It hurt her for a few moments, she wrote.
"You stirred a dormant fear that every woman who was ever a teenage girl has – that it doesn't matter how funny you are, how clever, how kind, how passionate, how loyal, how determined or adventurous or vibrant – if you're a stone overweight, no one will ever find you desirable."
Her blog rang a bell with lots of people, drawing at least 130,000 views. I'm guessing most of the views were from women, but men get body-shamed as well.
"That's a really clear indicator," Thomas told Mashable. "That really demonstrates that we need to have this conversation about the power of shame and how many people feel so ashamed of their bodies."
Since her blog went viral, she has received "thousands upon thousands" of messages from women who have dealt with body-shaming, either through online dating, or even just in everyday life. Thomas wants the conversation to continue, so she's posted a picture to Instagram that included an email address where people could contact her. And they did, so much so that it shut the generic email down.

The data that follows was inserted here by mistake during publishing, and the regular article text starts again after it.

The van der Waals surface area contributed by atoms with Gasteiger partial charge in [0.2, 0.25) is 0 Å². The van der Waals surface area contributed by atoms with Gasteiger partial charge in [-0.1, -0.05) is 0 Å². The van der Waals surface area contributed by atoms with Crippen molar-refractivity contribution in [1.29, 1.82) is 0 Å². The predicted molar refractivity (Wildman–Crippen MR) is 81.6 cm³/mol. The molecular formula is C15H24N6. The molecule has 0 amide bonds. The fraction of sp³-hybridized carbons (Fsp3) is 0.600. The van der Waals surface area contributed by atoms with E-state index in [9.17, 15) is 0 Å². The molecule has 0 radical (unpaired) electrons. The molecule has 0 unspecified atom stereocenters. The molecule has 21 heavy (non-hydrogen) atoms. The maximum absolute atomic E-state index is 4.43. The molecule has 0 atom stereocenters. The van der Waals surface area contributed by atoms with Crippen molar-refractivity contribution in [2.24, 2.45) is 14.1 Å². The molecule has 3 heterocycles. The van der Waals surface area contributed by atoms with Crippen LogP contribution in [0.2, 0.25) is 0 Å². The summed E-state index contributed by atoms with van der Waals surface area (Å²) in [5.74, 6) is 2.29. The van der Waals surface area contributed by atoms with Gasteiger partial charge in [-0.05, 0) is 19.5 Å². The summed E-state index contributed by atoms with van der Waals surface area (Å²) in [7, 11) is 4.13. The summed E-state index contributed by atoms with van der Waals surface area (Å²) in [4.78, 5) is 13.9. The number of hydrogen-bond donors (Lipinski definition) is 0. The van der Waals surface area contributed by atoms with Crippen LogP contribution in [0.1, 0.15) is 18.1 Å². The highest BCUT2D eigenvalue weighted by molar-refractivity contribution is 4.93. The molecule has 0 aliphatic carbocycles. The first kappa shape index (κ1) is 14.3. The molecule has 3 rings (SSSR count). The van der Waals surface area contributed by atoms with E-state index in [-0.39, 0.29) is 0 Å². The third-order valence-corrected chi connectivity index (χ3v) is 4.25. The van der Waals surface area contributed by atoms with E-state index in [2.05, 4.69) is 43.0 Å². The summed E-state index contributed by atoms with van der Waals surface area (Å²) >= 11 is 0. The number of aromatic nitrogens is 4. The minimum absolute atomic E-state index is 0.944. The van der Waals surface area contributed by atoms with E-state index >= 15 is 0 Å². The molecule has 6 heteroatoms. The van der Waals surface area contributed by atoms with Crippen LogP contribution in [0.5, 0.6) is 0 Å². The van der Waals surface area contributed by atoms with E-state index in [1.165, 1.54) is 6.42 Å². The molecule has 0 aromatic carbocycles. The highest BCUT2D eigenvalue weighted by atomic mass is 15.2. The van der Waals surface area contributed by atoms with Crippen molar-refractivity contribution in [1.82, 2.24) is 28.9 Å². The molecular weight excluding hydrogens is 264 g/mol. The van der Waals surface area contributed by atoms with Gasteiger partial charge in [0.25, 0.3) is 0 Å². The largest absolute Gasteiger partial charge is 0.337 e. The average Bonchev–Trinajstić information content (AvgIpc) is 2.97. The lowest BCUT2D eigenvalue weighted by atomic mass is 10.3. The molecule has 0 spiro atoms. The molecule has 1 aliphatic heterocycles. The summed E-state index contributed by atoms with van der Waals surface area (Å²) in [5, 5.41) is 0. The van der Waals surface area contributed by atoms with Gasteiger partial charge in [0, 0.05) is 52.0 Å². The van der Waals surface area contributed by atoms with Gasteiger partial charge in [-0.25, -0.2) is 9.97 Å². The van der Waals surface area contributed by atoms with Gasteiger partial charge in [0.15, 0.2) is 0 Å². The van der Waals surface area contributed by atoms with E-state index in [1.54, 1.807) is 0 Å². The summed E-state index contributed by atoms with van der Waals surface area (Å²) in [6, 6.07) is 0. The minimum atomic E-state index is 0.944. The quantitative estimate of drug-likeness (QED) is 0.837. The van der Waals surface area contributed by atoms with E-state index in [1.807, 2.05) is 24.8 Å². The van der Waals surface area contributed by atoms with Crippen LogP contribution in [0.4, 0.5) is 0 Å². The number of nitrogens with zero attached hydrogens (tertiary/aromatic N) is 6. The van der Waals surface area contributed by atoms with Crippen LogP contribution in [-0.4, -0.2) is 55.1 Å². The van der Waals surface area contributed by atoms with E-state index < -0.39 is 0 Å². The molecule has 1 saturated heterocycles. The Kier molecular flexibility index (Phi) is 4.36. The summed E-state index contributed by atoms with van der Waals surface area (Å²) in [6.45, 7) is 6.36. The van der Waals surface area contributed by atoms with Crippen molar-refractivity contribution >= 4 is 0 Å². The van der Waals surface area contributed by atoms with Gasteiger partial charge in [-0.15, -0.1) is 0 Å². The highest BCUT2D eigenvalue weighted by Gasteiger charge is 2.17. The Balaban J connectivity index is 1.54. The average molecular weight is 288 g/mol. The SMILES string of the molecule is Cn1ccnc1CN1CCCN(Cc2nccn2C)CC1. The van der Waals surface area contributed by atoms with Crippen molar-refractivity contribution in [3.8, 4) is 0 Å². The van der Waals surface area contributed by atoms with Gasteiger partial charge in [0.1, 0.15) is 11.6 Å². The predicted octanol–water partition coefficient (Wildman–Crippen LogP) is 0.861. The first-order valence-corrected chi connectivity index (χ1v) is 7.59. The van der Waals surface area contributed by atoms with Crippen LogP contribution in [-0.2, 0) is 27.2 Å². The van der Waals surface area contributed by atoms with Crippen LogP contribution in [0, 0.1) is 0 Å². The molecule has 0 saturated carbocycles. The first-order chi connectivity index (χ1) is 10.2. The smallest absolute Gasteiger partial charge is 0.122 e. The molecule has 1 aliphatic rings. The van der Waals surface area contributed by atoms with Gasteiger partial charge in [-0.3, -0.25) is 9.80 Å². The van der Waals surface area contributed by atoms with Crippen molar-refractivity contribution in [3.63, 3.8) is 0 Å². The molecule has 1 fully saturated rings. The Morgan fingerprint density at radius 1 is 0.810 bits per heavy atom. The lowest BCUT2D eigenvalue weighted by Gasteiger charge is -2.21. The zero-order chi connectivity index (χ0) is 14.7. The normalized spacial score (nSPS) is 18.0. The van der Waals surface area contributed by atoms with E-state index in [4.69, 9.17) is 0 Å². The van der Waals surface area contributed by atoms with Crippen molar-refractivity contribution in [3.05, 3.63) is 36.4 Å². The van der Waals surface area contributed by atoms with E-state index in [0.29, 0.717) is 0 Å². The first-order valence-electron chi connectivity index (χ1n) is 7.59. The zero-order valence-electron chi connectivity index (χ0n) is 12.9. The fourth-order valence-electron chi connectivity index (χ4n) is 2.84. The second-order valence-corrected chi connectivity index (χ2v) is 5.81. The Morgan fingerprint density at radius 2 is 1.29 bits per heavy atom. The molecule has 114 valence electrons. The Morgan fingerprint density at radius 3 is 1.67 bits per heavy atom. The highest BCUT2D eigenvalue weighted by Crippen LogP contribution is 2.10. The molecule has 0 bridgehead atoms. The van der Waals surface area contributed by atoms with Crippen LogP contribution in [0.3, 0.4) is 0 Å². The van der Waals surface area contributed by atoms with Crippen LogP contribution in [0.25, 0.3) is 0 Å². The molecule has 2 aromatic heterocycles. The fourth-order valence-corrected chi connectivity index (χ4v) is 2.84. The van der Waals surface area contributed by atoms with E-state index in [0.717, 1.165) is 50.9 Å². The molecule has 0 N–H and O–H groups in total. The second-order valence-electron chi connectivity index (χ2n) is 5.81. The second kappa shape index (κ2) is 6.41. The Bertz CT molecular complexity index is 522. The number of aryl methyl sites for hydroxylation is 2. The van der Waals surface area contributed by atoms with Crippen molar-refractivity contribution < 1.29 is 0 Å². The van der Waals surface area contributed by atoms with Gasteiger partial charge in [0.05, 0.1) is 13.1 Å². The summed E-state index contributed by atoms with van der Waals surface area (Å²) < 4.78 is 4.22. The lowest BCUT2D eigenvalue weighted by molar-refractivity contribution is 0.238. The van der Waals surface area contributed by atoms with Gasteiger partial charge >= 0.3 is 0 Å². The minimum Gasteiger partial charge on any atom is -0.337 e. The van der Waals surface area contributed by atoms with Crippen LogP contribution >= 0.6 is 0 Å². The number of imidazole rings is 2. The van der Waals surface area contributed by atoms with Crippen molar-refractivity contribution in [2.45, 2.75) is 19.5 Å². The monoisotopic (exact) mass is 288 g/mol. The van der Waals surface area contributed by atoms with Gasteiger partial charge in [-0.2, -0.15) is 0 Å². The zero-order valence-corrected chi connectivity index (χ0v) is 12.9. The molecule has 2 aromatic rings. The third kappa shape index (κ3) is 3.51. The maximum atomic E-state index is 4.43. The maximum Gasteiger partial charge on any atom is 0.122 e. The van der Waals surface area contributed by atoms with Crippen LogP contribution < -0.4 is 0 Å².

So she replaced it with this address.
Knowing that Simon has a 13-year-old daughter is what stirred her, in part, to write the letter. Hopefully, he is the kind of person who would do things to help his daughter maintain a healthy lifestyle. Just to make sure, Thomas offers a verbal smack down.
"I want you to encourage your daughter to love, enjoy and care for her body. It belongs to her and only her ... Give her the tools to develop a bomb-proof sense of self-esteem so that if ... the time comes that a small, unhappy man attempts to corrode it, she can respond as I do now."